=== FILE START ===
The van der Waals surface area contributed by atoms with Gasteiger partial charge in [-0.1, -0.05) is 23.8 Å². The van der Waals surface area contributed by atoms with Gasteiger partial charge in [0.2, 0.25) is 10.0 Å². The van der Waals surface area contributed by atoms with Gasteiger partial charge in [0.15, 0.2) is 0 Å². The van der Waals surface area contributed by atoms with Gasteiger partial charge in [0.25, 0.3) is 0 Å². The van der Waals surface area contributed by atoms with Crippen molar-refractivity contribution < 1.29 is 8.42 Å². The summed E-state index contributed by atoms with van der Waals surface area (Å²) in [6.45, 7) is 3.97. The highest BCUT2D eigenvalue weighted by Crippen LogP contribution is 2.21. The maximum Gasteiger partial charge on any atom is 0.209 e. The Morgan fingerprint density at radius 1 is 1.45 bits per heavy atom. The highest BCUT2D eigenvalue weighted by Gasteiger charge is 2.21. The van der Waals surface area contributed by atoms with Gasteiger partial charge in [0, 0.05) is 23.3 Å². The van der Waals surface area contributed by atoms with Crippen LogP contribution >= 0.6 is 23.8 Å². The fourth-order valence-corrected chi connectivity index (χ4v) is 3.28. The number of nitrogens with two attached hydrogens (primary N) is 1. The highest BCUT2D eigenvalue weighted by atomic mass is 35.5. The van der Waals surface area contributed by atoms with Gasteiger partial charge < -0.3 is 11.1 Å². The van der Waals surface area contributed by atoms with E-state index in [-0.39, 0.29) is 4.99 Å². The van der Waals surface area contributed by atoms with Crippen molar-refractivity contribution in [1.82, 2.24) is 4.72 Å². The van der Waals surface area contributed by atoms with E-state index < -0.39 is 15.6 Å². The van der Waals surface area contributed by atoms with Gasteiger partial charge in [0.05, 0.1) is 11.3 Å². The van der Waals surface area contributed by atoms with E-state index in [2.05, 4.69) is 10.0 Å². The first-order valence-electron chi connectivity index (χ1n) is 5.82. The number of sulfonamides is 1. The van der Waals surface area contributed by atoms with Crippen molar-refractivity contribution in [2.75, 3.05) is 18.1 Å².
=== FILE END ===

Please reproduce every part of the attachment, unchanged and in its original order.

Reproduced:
The van der Waals surface area contributed by atoms with Gasteiger partial charge in [-0.1, -0.05) is 23.8 Å². The van der Waals surface area contributed by atoms with Gasteiger partial charge in [0.2, 0.25) is 10.0 Å². The van der Waals surface area contributed by atoms with Gasteiger partial charge in [0.15, 0.2) is 0 Å². The van der Waals surface area contributed by atoms with Gasteiger partial charge in [0.25, 0.3) is 0 Å². The van der Waals surface area contributed by atoms with Crippen molar-refractivity contribution < 1.29 is 8.42 Å². The summed E-state index contributed by atoms with van der Waals surface area (Å²) in [6.45, 7) is 3.97. The highest BCUT2D eigenvalue weighted by Crippen LogP contribution is 2.21. The maximum Gasteiger partial charge on any atom is 0.209 e. The Morgan fingerprint density at radius 1 is 1.45 bits per heavy atom. The highest BCUT2D eigenvalue weighted by Gasteiger charge is 2.21. The van der Waals surface area contributed by atoms with Gasteiger partial charge in [0, 0.05) is 23.3 Å². The van der Waals surface area contributed by atoms with Crippen LogP contribution >= 0.6 is 23.8 Å². The fourth-order valence-corrected chi connectivity index (χ4v) is 3.28. The number of nitrogens with two attached hydrogens (primary N) is 1. The highest BCUT2D eigenvalue weighted by atomic mass is 35.5. The van der Waals surface area contributed by atoms with Gasteiger partial charge < -0.3 is 11.1 Å². The van der Waals surface area contributed by atoms with E-state index in [-0.39, 0.29) is 4.99 Å². The van der Waals surface area contributed by atoms with Crippen molar-refractivity contribution in [1.82, 2.24) is 4.72 Å². The van der Waals surface area contributed by atoms with E-state index < -0.39 is 15.6 Å². The van der Waals surface area contributed by atoms with Gasteiger partial charge in [0.05, 0.1) is 11.3 Å². The van der Waals surface area contributed by atoms with E-state index in [2.05, 4.69) is 10.0 Å². The first-order valence-electron chi connectivity index (χ1n) is 5.82. The number of sulfonamides is 1. The van der Waals surface area contributed by atoms with Crippen molar-refractivity contribution in [2.75, 3.05) is 18.1 Å².